Georgina Guedes was robbed of her last month of uninterrupted husband cuddles by a terrible affliction.
When I visited my gynae at about 7 1/2 months pregnant, I was having a bad week. I had a good and resounding gripe to her about everything that was starting to get on my nerves. The ankles were up there, and the inability to have a conversation and walk at the same time, or to find a comfortable position to watch Entourage on the sofa were all relayed.
‘Pregnancy is really only about the last six weeks,’ she told me, with less sympathy than I was demanding.
I went home, filled with a new determination to cope. After all, I had loved being pregnant, and I didn’t want the test of the last six weeks to bring me down. Whether it was my new attitude or a renewed commitment to the afternoon nap, I did find that things improved almost immediately.
But, that very same week, the snoring
started. When I laid me down to sleep, the bulge in my ankles would make its inexorable progress up my poor body and settle in my sinuses. Here, it would wreak havoc of such magnitude that the resulting snores drove my husband to near distraction.
He cannot cope with snoring. It’s not that he’s grumpy or intolerant, it’s just that the continuous rasp of laboured sleep breathing keeps him awake and there’s nothing he can do about it.
Initially, he tried waking me up to change position. This apparently worked about a quarter of the time. Unlike my husband who when he snores is amenable to being woken up and asked to change position, I became downright cranky.
It took about a week’s worth of convincing for me to believe I actually was snoring. Once I had accepted that my husband wasn’t making this up, I still refused to believe I was snoring that particular time. “I was still awake!” I would protest indignantly.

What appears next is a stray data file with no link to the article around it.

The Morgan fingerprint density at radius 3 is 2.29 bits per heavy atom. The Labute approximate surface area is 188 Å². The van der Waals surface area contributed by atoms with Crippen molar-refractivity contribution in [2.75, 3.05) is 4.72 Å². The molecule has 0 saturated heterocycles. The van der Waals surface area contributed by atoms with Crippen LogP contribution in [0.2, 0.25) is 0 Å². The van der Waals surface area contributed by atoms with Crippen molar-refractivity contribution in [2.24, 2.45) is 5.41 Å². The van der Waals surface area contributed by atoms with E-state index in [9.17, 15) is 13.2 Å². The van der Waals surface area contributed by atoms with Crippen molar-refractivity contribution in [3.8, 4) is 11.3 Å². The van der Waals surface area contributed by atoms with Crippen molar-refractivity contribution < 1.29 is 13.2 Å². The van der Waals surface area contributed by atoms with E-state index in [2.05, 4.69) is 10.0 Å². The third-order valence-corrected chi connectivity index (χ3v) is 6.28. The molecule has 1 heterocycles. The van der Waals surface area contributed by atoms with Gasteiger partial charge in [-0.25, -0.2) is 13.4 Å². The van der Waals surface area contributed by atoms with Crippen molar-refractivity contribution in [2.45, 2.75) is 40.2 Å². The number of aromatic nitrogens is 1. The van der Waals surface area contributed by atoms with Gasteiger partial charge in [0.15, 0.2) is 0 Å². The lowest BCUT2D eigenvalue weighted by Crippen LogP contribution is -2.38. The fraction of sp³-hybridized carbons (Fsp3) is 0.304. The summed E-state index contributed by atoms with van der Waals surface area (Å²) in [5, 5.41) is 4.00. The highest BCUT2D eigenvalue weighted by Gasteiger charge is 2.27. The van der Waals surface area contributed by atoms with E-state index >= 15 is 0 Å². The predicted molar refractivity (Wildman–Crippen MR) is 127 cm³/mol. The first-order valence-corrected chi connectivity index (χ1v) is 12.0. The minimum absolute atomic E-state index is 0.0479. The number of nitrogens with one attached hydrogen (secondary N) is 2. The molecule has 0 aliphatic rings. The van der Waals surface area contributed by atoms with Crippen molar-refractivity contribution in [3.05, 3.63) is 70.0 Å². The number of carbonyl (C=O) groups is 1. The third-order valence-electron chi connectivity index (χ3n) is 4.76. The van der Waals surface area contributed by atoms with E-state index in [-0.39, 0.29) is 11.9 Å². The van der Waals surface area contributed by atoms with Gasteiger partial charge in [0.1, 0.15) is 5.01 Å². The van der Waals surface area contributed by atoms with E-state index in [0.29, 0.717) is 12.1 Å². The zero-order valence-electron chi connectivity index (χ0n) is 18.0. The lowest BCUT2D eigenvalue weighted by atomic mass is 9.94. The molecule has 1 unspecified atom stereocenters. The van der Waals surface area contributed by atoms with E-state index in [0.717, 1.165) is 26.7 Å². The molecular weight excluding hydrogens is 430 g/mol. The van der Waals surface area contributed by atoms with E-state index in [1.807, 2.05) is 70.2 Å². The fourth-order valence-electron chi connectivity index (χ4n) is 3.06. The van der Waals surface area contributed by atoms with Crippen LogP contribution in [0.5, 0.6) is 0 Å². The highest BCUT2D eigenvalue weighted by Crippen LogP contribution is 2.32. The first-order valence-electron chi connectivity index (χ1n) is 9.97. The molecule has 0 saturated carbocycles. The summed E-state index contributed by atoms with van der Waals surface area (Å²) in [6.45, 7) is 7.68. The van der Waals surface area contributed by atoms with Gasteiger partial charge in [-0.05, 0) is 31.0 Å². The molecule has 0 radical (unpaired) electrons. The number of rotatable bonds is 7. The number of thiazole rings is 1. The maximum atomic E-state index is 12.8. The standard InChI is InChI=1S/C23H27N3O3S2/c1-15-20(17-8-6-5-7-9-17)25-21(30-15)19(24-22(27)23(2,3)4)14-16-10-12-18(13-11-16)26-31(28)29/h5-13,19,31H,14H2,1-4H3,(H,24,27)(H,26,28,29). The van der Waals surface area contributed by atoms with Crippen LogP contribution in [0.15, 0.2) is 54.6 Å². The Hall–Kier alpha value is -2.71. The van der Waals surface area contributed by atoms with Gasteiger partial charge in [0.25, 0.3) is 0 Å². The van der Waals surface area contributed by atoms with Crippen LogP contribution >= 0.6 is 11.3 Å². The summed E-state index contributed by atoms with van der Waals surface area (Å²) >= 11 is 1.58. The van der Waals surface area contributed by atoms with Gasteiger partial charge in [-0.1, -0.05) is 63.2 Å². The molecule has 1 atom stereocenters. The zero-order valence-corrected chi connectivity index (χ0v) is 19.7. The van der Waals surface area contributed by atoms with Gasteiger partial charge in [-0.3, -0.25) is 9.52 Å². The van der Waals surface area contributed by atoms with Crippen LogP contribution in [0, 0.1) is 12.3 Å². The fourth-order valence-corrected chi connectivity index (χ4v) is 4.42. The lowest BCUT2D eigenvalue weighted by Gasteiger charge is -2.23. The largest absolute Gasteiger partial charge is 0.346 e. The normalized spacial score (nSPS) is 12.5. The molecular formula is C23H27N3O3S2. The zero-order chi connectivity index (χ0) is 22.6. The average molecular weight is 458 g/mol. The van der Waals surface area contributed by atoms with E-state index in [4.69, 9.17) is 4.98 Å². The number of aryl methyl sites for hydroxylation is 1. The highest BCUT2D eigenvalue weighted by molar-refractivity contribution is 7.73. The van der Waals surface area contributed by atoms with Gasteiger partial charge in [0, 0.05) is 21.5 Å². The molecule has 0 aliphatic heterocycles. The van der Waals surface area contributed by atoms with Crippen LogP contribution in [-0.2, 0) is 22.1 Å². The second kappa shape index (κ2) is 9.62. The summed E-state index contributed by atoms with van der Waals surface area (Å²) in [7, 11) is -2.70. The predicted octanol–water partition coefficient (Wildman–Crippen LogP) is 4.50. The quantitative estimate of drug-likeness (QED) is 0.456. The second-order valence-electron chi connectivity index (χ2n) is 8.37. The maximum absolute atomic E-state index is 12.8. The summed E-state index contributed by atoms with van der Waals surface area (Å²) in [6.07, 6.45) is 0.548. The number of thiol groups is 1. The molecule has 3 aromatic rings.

Sometimes, when my husband was patting my back and gently calling my name, I would snap, “Is this affection or the snoring problem, because I can’t tell the difference!” Grumpy, like only someone woken from a deep and snoring sleep can be.
Eventually, I told him to leave me alone, because once awake, the pressure in my bladder sent me to the loo, and when I came back I’d start snoring again anyway.
The only solution was to sleep apart. This was a terrible situation for a couple in their last month of being alone together before the arrival of a mewling newborn, but there was nothing to be done about it. Good man that he is, my husband would cuddle me until I fell asleep each night, and then return to my side every morning to cuddle me into wakefulness.
This didn’t help me get back to sleep at the seven or eight times I would wake in the night to go to the loo. My pregnancy- and sleep-addled brain would often offer the solution ‘go and climb into the spare bed with him!’, which always seemed like a good idea until I worked out how annoyed he would be to find that the snoring had followed him.
Sadly, there was no solution, and we spent our last month of nights alone together apart. Now that we are three, nighttimes are busier than ever, and no one’s getting much sleep at all. Georgina Guedes is a freelance journalist and new mother. The snoring stopped on the very first night after the delivery of her daughter. Her ankles have also returned to their former glory. The rest of her is going to take some time.
Did you suffer from snoring during your pregnancy?